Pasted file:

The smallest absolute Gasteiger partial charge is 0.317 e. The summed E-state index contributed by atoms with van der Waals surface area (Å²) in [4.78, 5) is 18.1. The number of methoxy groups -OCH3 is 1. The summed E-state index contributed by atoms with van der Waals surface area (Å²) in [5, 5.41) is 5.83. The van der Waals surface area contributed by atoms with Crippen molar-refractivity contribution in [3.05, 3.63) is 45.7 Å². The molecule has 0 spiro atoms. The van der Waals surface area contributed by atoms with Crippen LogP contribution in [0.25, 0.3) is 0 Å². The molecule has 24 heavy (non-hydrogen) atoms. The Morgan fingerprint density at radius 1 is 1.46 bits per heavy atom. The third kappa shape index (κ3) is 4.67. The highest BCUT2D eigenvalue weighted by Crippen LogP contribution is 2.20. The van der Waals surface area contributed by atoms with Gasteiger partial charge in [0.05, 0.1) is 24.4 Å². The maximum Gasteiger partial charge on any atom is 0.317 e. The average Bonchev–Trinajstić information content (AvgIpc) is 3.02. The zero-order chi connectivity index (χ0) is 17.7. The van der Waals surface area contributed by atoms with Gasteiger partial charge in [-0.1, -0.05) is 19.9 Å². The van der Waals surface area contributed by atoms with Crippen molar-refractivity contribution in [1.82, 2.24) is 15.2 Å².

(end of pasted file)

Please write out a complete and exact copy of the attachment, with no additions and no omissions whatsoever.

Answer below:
The smallest absolute Gasteiger partial charge is 0.317 e. The summed E-state index contributed by atoms with van der Waals surface area (Å²) in [4.78, 5) is 18.1. The number of methoxy groups -OCH3 is 1. The summed E-state index contributed by atoms with van der Waals surface area (Å²) in [5, 5.41) is 5.83. The van der Waals surface area contributed by atoms with Crippen molar-refractivity contribution in [3.05, 3.63) is 45.7 Å². The molecule has 0 spiro atoms. The van der Waals surface area contributed by atoms with Crippen LogP contribution in [0.25, 0.3) is 0 Å². The molecule has 24 heavy (non-hydrogen) atoms. The Morgan fingerprint density at radius 1 is 1.46 bits per heavy atom. The third kappa shape index (κ3) is 4.67. The highest BCUT2D eigenvalue weighted by Crippen LogP contribution is 2.20. The van der Waals surface area contributed by atoms with Gasteiger partial charge in [0.05, 0.1) is 24.4 Å². The maximum Gasteiger partial charge on any atom is 0.317 e. The average Bonchev–Trinajstić information content (AvgIpc) is 3.02. The zero-order chi connectivity index (χ0) is 17.7. The van der Waals surface area contributed by atoms with Gasteiger partial charge in [-0.1, -0.05) is 19.9 Å². The van der Waals surface area contributed by atoms with Crippen molar-refractivity contribution in [1.82, 2.24) is 15.2 Å².